It is a common enough picture: as the sun rises, the parents get up first and put on a kettle, so everyone can have a bath, and breakfast. The bath itself is not really a bath, more like a plastic bucket, the ones that became a common sight during Cape Town’s water crisis. All the children bath together because no one has the time to boil water twice, plus the electricity costs too much.
The children make the long walk to school, while the parents have to rush to catch the bus or taxis, the father to get to work and the mother to get to her stall where she sells sandwiches to working people at lunchtime.
This is life for millions of South Africans every day. The question is, now that we have shut down the economy for 21 days, what happens to these people? What happens to the millions who rely on a functioning economy to get the necessary nutrients to avoid compromising their immune systems?
It is not just the hawker. This global shutdown was already going to cause massive job losses even without our shutting down the economy. But now that we have done so, what comes next? Who will take responsibility for these people and for ending their livelihoods? We know who parties like the Economic Freedom Fighters (EFF) will blame – they will most likely scream about capitalists using the virus as an excuse to fire workers.
They will mobilise among many millions more of South Africa’s disaffected voters. Lest we forget, the growth of the EFF came in the wake of the 2008 global recession. The crisis that is coming this time around will likely be far worse. It is a scary thought, imagining what could be worse than the EFF as it is now.
South Africa is not a Western nation, we do not have a consistent demand for our government’s debt. We cannot simply pay everyone to stay at home. As it is, investors across the world are certain to become more cautious after the crisis, and South Africa is not the most welcoming country for investment.
We need to understand that this shutdown will make people poor, and they will die because of it. Except, we will not be getting daily reports on how many shutdown victims have died. And what evidence is the government using to justify this extraordinary measure? It is not enough that everyone else is doing it. The fact that we’ve had two world wars should tell you that governments are not averse to collectively harming ordinary people’s interests, all at once.
The details of the model and data that the government relied on in making this decision have not been made public. We are expected to take them at their word. Why?
After billions have been stolen from us through corruption, after millions of our fellow citizens died of HIV due to government neglect, including more than 300 000 children, according to one study, after all the children that have drowned in faeces because they fell into an open pit toilet, and after millions were made unemployed even before this pandemic due to bad government policy, why should we trust this government?
Should we not instead learn to trust one another? To do the hard work of engaging with each other, debating with one another and coming to a consensus on what needs to be done? This is our problem to solve and, even if the worst fears about this pandemic come true, we are the ones who will have to deal with it.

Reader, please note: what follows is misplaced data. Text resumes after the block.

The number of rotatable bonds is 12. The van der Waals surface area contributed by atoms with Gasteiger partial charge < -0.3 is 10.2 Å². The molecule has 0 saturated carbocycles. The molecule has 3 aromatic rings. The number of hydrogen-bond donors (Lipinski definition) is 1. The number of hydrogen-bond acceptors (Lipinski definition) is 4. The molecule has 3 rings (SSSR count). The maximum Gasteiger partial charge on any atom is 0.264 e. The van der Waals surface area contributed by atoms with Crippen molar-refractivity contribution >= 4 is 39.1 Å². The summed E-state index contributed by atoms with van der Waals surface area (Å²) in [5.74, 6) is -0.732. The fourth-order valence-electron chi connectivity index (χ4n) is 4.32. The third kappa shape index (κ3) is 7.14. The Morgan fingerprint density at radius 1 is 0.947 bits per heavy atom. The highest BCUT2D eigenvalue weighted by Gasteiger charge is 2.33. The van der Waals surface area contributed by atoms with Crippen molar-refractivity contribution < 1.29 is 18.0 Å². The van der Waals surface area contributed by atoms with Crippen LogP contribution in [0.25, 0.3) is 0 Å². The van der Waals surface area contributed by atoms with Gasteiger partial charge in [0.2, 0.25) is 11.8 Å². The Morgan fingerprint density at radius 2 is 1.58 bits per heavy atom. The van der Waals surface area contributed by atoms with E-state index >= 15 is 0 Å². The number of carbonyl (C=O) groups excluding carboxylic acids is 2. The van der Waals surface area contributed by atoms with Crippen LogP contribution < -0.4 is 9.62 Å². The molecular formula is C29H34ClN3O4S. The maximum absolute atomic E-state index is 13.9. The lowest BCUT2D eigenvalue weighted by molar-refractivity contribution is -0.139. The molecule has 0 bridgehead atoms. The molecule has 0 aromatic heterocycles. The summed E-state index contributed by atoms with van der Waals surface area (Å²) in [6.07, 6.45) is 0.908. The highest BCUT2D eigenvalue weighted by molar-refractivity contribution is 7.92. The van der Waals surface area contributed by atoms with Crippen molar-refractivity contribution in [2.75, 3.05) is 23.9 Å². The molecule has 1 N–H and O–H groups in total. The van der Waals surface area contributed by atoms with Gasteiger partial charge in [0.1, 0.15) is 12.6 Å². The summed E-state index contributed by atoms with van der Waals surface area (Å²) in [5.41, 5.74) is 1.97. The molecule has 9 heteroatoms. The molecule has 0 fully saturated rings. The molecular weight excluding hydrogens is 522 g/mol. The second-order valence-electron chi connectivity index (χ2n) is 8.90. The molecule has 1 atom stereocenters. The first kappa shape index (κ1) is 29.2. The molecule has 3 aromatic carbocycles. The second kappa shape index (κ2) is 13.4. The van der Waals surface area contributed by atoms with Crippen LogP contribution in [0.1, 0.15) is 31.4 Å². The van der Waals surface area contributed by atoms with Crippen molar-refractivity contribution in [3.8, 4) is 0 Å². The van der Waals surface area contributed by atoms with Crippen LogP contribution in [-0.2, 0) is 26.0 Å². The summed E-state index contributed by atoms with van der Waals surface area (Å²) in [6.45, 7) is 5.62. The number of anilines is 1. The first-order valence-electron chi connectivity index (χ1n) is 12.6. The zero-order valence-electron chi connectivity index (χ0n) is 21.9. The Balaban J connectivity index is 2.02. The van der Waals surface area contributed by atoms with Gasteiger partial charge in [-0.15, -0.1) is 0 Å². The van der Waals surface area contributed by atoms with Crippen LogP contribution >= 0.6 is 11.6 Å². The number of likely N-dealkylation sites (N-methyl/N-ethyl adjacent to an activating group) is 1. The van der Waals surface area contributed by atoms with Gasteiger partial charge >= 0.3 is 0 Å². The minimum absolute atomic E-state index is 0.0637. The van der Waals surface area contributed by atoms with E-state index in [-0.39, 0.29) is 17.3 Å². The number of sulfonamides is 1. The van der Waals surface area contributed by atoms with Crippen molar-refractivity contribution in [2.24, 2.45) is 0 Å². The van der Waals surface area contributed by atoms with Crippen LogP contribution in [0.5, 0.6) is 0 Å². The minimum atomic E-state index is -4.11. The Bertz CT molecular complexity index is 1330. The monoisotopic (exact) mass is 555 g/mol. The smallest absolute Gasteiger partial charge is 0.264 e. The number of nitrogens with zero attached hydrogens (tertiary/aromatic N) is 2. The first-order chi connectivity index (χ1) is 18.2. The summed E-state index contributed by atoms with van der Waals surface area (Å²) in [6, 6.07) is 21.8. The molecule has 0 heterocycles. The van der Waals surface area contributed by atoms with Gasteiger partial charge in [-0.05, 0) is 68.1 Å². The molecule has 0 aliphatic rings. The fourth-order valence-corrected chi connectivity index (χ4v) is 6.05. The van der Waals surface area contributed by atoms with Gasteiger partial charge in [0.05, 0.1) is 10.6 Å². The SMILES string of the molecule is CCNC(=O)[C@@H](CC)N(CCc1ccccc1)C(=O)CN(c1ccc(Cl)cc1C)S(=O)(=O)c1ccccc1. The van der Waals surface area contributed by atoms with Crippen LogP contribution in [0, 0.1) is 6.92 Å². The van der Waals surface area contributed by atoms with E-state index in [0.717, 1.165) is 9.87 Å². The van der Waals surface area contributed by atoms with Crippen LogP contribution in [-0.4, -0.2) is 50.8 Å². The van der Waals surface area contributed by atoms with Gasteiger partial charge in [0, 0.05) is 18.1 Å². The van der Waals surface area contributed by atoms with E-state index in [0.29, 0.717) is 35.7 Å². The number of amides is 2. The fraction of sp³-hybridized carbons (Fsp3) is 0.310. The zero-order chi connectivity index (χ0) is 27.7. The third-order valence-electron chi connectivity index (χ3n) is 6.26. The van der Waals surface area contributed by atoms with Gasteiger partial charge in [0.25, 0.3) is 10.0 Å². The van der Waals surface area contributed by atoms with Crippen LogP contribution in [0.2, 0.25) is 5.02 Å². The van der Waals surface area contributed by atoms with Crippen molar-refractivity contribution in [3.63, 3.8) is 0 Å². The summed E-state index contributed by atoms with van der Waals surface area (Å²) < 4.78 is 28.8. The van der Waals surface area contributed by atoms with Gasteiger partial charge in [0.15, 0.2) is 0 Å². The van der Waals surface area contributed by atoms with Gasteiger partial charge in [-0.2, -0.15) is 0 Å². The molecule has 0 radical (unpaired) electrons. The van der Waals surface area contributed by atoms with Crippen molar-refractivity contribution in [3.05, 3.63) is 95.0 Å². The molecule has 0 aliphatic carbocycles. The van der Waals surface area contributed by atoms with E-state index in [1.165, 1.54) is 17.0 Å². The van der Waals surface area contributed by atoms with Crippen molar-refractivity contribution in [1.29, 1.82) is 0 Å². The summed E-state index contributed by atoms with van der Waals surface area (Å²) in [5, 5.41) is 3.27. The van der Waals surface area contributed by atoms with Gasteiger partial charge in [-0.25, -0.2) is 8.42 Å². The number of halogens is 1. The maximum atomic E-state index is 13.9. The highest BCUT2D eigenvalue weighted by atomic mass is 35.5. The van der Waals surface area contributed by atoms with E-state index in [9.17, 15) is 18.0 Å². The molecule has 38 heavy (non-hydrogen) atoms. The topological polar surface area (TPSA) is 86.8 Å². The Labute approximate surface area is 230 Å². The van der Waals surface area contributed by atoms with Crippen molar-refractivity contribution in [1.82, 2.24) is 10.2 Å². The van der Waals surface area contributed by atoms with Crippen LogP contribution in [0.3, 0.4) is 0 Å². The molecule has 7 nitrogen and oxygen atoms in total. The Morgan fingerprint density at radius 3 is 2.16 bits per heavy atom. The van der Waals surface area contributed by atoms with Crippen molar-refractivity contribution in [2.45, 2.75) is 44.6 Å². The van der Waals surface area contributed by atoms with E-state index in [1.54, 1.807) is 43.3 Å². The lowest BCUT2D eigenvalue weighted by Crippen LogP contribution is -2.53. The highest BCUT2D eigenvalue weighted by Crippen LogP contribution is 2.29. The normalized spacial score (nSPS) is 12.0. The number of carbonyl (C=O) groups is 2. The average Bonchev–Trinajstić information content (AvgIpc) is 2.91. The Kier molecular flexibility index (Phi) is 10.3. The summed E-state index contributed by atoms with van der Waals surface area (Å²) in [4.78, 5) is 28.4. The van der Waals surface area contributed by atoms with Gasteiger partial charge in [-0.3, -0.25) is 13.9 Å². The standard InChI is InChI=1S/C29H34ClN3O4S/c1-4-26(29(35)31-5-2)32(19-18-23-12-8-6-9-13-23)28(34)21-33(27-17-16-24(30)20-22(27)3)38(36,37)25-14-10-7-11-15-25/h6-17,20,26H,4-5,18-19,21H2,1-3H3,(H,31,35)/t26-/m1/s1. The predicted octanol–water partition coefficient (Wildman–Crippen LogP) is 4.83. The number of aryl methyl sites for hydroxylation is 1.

If history is anything to go by, the government will simply be overwhelmed at the very beginning of the outbreak, leaving ordinary people like you and me to deal with it. So why should they get to decide what the appropriate response is? Do these people even know the meaning of the word appropriate?
I do not trust any government, especially this one. And I refuse to yield to arbitrary rules that rob me of my liberty, imposed by people who have a history of bumbling incompetence and malice, without the decency of explaining to me on what basis the decision is being made.
Fear is the authoritarian’s favourite tool, which is why this national shutdown or act of national suicide also comes with a list of arbitrary rules, which on the surface seem to have nothing to do with the virus.
Why can’t I order an Uber taxi? Why can’t I get food delivered to me? Why are we impoverishing these essential employees, who play an important part in many people’s personal logistics and supply chains? Why can’t I buy a cigarette along with my groceries? Why should I be punished for increasing prices on goods that belong to me? Has a pandemic taken away my property rights?
In addition to these arbitrary rules, we are in the process of devaluing our currency as part of the government’s response to this illness. The Reserve Bank not only cut the repo rate by a hundred basis points, it also started buying government debt in the secondary market, also known as quantitative easing. These actions virtually guarantee future inflation, on top of the harm being done to the economy by the virus and the shut-downs. This is a disaster for an emerging economy that relies on imports and is structurally weak.
None of this makes sense to me and no one has bothered to explain it before taking away my God-given right to liberty. No one has bothered to explain it to the millions of others who will have their livelihoods wrenched from them. Economics is more important than health if you’re poor, because health is not your only problem or even your biggest problem necessarily; health is but one thing that can kill you, and all the things that can kill you can be made less harmful through money.
It is for these people most of all that I will not be honouring this ‘shut-down’. I will go about my everyday life, buying from as many hawkers as I can. If any of them are still out. I am pretty certain that I won’t kill anyone, but passively going along with the government’s suicidal act, will. It might even kill liberty itself.
The views of the writer are not necessarily the views of the Daily Friend or the IRR.